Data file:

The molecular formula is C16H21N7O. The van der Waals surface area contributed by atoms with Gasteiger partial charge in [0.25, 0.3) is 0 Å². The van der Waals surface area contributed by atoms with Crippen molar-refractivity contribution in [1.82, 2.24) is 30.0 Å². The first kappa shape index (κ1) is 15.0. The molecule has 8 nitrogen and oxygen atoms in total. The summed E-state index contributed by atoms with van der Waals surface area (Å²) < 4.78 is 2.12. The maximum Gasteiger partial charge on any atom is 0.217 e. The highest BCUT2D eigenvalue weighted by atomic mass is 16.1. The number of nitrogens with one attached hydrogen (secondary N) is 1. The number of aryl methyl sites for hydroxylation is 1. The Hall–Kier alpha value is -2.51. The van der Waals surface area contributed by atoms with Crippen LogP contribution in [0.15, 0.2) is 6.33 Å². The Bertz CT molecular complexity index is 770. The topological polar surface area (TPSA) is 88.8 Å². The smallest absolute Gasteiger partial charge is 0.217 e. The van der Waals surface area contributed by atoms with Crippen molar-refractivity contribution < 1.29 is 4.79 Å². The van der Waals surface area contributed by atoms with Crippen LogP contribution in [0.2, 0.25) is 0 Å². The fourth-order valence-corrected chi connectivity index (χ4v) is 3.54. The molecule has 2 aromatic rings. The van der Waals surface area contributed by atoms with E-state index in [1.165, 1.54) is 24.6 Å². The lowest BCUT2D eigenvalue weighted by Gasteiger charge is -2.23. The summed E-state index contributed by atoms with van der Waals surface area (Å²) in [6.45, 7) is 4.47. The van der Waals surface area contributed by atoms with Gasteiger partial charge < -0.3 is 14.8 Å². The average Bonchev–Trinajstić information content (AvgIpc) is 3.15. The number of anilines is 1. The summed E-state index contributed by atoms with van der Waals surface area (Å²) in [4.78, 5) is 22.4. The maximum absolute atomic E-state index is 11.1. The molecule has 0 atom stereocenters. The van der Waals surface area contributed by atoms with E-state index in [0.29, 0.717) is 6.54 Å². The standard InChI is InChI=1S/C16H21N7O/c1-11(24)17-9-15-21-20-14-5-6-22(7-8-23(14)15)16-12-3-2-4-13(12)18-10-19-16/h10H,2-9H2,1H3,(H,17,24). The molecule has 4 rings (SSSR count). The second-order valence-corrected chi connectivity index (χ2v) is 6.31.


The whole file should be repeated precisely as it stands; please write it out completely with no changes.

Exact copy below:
The molecular formula is C16H21N7O. The van der Waals surface area contributed by atoms with Gasteiger partial charge in [0.25, 0.3) is 0 Å². The van der Waals surface area contributed by atoms with Crippen molar-refractivity contribution in [1.82, 2.24) is 30.0 Å². The first kappa shape index (κ1) is 15.0. The molecule has 8 nitrogen and oxygen atoms in total. The summed E-state index contributed by atoms with van der Waals surface area (Å²) < 4.78 is 2.12. The maximum Gasteiger partial charge on any atom is 0.217 e. The highest BCUT2D eigenvalue weighted by atomic mass is 16.1. The number of nitrogens with one attached hydrogen (secondary N) is 1. The number of aryl methyl sites for hydroxylation is 1. The Hall–Kier alpha value is -2.51. The van der Waals surface area contributed by atoms with Crippen LogP contribution in [0.15, 0.2) is 6.33 Å². The Bertz CT molecular complexity index is 770. The topological polar surface area (TPSA) is 88.8 Å². The smallest absolute Gasteiger partial charge is 0.217 e. The van der Waals surface area contributed by atoms with Crippen molar-refractivity contribution < 1.29 is 4.79 Å². The van der Waals surface area contributed by atoms with Crippen LogP contribution in [0.2, 0.25) is 0 Å². The fourth-order valence-corrected chi connectivity index (χ4v) is 3.54. The molecule has 2 aromatic rings. The van der Waals surface area contributed by atoms with E-state index in [1.165, 1.54) is 24.6 Å². The lowest BCUT2D eigenvalue weighted by Gasteiger charge is -2.23. The summed E-state index contributed by atoms with van der Waals surface area (Å²) in [6.45, 7) is 4.47. The van der Waals surface area contributed by atoms with Gasteiger partial charge < -0.3 is 14.8 Å². The average Bonchev–Trinajstić information content (AvgIpc) is 3.15. The number of anilines is 1. The summed E-state index contributed by atoms with van der Waals surface area (Å²) in [4.78, 5) is 22.4. The maximum absolute atomic E-state index is 11.1. The molecule has 0 atom stereocenters. The van der Waals surface area contributed by atoms with E-state index in [0.29, 0.717) is 6.54 Å². The standard InChI is InChI=1S/C16H21N7O/c1-11(24)17-9-15-21-20-14-5-6-22(7-8-23(14)15)16-12-3-2-4-13(12)18-10-19-16/h10H,2-9H2,1H3,(H,17,24). The molecule has 4 rings (SSSR count). The second-order valence-corrected chi connectivity index (χ2v) is 6.31.